John Poindexter was Vice President of Syntek Technologies, a government contractor. Syntek and Poindexter worked for years with DARPA to develop Genoa, a surveillance device that’s a combination cutting-edge search engine, sophisticated information harvesting program”, and a “peer-to-peer” file sharing system. Kind of a military-grade Google/Napster for use in instant analysis of electronic data.
The result: Facebook.
One of the rationales for Total Information Awareness is that unregulated data on the web is subject to “capture” and exploitation by unscrupulous groups:
Therefore better networking and better information transfer systems are required. For what purpose is “better information transfer’ required? Back to the UK, here is one example of an application for the new technology. Home Office Minister Meg Hillier said:
“In order to… fully realise the benefits of combining registration of life events in England and Wales and the issuing of passports, it is sensible that the IPS and GRO should be part of the same organisation.”
These “registration of life events” – Ian P explains that this relates in some measure to the Office of National Statistics’ idea of “through life records”, which were intended to take the basic and relatively uncontentious matter of birth, marriage and death registration and flesh it out into a continually updated life record.
And let’s add to this:
Plans to add fingerprints to UK overseas passports are under way, despite the cost and complexity involved in gathering biometrics from UK citizens across the globe, a parliamentary answer revealed last week. Passports issued by the Foreign & Commonwealth Office are already “biometric”, but only in the somewhat minimalist sense required by ICAO – the addition of fingerprints, however, would pull overseas UK residents into the National Identity Register net, closing off a prized but little-known escape route.
Alongside these Byrne offered faster Criminal Records Bureau checks via ID cards, use of ID cards and/or the Identity & Passport Service’s identity verification service for checking the employment status of foreign nationals, the prospect of ID cards being used for proof of age when shopping for alcohol, knives and solvents, the biometric visa programme, and ID-related projects with the Department of Work & Pensions and the Government Gateway to be unveiled next month.
Which are being promulgated at a time of continual data loss. A more recent example is the loss of Child Endowment records in the last two days.
Back to Total Information Awareness and the need to regulate the web – this is also evident in the setting up of the Media Standards Trust [you might be bemused by their own stated connection with George Orwell:
The MacArthur Foundation – famed for its ‘genius grants’ – has just awarded a grant of $350,000 to the Media Standards Trust and the Web Science Research Initiative to develop their plans for “authenticating news” on the web. In other words – unregulated political assertions by bloggers need to be authorized.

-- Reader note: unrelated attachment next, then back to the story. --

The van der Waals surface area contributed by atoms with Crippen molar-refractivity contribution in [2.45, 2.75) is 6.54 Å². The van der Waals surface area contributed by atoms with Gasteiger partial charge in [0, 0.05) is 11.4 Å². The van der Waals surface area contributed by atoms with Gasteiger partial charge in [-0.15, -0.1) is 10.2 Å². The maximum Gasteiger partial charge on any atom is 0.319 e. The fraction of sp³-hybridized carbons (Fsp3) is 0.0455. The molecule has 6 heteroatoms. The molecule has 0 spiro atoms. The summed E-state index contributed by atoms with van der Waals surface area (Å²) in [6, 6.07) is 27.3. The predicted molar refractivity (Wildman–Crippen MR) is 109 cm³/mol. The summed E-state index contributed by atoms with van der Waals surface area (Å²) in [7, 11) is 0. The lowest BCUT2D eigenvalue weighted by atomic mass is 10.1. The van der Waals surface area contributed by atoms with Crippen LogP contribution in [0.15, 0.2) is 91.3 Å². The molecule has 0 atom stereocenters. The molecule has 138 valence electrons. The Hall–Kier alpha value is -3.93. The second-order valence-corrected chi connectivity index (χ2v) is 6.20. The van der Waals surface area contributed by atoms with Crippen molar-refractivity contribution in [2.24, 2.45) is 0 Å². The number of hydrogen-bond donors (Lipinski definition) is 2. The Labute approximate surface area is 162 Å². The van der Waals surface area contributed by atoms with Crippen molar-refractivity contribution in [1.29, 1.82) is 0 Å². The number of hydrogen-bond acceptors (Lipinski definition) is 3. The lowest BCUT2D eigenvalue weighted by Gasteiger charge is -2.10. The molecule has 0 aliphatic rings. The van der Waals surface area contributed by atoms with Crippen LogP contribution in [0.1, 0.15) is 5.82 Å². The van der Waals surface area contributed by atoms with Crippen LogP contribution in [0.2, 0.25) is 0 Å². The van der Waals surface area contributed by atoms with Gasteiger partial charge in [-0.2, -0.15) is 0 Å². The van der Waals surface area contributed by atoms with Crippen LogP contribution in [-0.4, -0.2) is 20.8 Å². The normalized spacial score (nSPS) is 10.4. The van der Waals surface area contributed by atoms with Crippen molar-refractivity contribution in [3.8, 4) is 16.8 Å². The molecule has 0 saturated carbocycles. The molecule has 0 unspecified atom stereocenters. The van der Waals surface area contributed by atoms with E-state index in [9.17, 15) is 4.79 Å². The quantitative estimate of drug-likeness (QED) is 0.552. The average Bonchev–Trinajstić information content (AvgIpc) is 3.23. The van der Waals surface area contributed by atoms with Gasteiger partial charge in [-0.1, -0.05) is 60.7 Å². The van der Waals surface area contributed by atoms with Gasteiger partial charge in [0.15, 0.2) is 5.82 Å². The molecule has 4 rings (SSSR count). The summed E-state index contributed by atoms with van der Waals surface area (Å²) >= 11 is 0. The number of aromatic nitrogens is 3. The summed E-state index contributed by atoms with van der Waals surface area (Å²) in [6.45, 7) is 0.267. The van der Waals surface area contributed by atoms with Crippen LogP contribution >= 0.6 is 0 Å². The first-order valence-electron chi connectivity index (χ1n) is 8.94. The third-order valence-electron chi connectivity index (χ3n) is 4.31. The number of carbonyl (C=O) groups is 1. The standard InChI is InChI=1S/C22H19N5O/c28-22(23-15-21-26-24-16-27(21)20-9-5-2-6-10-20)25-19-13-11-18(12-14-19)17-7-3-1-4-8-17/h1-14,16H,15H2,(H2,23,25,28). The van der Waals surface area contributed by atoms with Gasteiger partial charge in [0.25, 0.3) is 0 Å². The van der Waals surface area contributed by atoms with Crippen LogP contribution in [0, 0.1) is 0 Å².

The plans are based on an idea originally conceived by Sir Tim Berners-Lee, inventor of the world wide web, and since developed by the Media Standards Trust.
Now, about the major funder MacArthur:
John D. MacArthur (1897-1978) developed and owned Bankers Life and Casualty Company and other businesses, as well as considerable property in Florida and New York.
The Fellowship has no application. People are nominated anonymously, by a body of nominators who submit recommendations to a small selection committee of about a dozen people, also anonymous. The committee then reviews every nominee and passes along their recommendations to the President and the board of directors. The entire process is anonymous and confidential. Most new MacArthur Fellows first learn that they have even been considered when they receive the congratulatory phone call.
“The Media Standards Trust, chaired by Sir David Bell (Chairman of the Financial Times), is a new, independent not-for-profit organisation working to foster high standards in news.”
Sir David Bell is Common Purpose. As is Julia Middleton. CP comes out of the ODPM and is a Prescott initiative, that is from a “Minister’ with no portfolio.
The attempt to control the web in Europe finds criticism from an, at first, seemingly unlikely source:
US ambassador David Gross remained equally unimpressed. “It seems to me to be a potentially historic shift in policy by the European Union to be a much more top-down, ‘governments should control technical aspects of the Internet’ approach,” he told us. “Something that as you know is not the policy of the United States.”
The EU has also been urging both data sharing within the union, i.e. inwards towards the commission:
For example, there are European Union directives that require that government information be made available in a general way for reuse.
Also concurrent is the EU directive that data cannot be concealed by member states from the Commission – in the interests of transparency, they maintain:
Electronic inclusion is a new buzzword. The idea is that many people in the lower and less accessible groups in society should be encouraged to communicate electronically, thereby registering with the electronic database:
In line with governmental recommendations on service transformation, that unnecessary contact between public and government should be reduced, the less accessible are advised that they should use an ICT device instead:
Another initiative is OCAM, which proposes keeping lists of journalists and other political commentators. This is called an “open commission” for accuracy in the media, which is pure doublespeak by this genre of people:
And so it goes on and on. Dizzy, whilst also tracking down the Media Monitoring group, sums up the overall situation in his comment on the government’s breaching of their own data protection guidelines:
What’s important to point out here is this is not about saying you think Gordon Brown and the Labour Government are secretly trying to enslave us all in an Orwellian nightmare with the ultimate aim of destroying democracy. No, this is about asking whether the proposal passes the Stalin Test. Would someone like Stalin have found a system like this useful?